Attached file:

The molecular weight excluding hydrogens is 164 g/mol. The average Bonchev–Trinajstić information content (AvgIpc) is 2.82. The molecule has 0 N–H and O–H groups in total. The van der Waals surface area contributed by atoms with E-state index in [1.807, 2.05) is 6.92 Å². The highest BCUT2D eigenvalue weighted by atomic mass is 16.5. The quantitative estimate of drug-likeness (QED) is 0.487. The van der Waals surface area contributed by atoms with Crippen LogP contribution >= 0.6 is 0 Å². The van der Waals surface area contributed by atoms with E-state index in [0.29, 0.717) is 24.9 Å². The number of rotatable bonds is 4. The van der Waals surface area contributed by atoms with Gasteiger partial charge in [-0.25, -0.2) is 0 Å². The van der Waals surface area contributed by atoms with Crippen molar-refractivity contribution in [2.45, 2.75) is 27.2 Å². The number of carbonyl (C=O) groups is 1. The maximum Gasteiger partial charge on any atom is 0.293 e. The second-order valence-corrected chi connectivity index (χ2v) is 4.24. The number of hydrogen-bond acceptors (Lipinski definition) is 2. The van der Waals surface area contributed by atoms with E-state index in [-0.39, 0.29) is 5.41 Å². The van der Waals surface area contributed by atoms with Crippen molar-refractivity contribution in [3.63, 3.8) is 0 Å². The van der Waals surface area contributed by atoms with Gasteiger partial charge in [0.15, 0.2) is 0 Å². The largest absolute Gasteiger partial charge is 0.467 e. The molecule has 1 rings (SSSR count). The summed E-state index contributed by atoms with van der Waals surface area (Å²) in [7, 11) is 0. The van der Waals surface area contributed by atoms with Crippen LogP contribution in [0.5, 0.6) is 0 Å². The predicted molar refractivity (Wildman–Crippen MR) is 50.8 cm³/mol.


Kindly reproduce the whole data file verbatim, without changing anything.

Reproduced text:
The molecular weight excluding hydrogens is 164 g/mol. The average Bonchev–Trinajstić information content (AvgIpc) is 2.82. The molecule has 0 N–H and O–H groups in total. The van der Waals surface area contributed by atoms with E-state index in [1.807, 2.05) is 6.92 Å². The highest BCUT2D eigenvalue weighted by atomic mass is 16.5. The quantitative estimate of drug-likeness (QED) is 0.487. The van der Waals surface area contributed by atoms with Crippen LogP contribution >= 0.6 is 0 Å². The van der Waals surface area contributed by atoms with E-state index in [0.29, 0.717) is 24.9 Å². The number of rotatable bonds is 4. The van der Waals surface area contributed by atoms with Gasteiger partial charge in [-0.25, -0.2) is 0 Å². The van der Waals surface area contributed by atoms with Crippen molar-refractivity contribution in [2.45, 2.75) is 27.2 Å². The number of carbonyl (C=O) groups is 1. The maximum Gasteiger partial charge on any atom is 0.293 e. The second-order valence-corrected chi connectivity index (χ2v) is 4.24. The number of hydrogen-bond acceptors (Lipinski definition) is 2. The van der Waals surface area contributed by atoms with E-state index in [-0.39, 0.29) is 5.41 Å². The van der Waals surface area contributed by atoms with Crippen molar-refractivity contribution in [3.63, 3.8) is 0 Å². The van der Waals surface area contributed by atoms with Gasteiger partial charge in [0.15, 0.2) is 0 Å². The largest absolute Gasteiger partial charge is 0.467 e. The molecule has 1 rings (SSSR count). The summed E-state index contributed by atoms with van der Waals surface area (Å²) in [7, 11) is 0. The van der Waals surface area contributed by atoms with Crippen LogP contribution in [0.5, 0.6) is 0 Å². The predicted molar refractivity (Wildman–Crippen MR) is 50.8 cm³/mol.